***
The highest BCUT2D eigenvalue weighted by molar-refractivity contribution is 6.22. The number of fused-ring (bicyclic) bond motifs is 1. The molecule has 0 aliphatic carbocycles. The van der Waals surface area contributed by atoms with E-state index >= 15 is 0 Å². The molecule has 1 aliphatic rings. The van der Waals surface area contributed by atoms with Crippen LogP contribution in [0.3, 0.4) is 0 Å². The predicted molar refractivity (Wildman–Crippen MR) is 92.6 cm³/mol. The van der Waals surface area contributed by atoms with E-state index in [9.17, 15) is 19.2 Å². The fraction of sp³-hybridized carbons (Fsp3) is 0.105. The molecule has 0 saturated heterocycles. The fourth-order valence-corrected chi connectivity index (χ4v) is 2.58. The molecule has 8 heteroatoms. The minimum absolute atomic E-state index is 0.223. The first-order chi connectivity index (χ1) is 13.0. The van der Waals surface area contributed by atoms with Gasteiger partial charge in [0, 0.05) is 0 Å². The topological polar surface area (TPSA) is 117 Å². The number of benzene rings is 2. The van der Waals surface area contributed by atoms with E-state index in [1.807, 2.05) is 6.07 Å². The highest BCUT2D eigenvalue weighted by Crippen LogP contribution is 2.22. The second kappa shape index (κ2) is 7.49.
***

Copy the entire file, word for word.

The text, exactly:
The highest BCUT2D eigenvalue weighted by molar-refractivity contribution is 6.22. The number of fused-ring (bicyclic) bond motifs is 1. The molecule has 0 aliphatic carbocycles. The van der Waals surface area contributed by atoms with E-state index >= 15 is 0 Å². The molecule has 1 aliphatic rings. The van der Waals surface area contributed by atoms with Crippen LogP contribution in [0.3, 0.4) is 0 Å². The predicted molar refractivity (Wildman–Crippen MR) is 92.6 cm³/mol. The van der Waals surface area contributed by atoms with E-state index in [9.17, 15) is 19.2 Å². The fraction of sp³-hybridized carbons (Fsp3) is 0.105. The molecule has 0 saturated heterocycles. The fourth-order valence-corrected chi connectivity index (χ4v) is 2.58. The molecule has 8 heteroatoms. The minimum absolute atomic E-state index is 0.223. The first-order chi connectivity index (χ1) is 13.0. The van der Waals surface area contributed by atoms with Gasteiger partial charge in [0, 0.05) is 0 Å². The topological polar surface area (TPSA) is 117 Å². The number of benzene rings is 2. The van der Waals surface area contributed by atoms with E-state index in [1.807, 2.05) is 6.07 Å². The highest BCUT2D eigenvalue weighted by Crippen LogP contribution is 2.22. The second kappa shape index (κ2) is 7.49.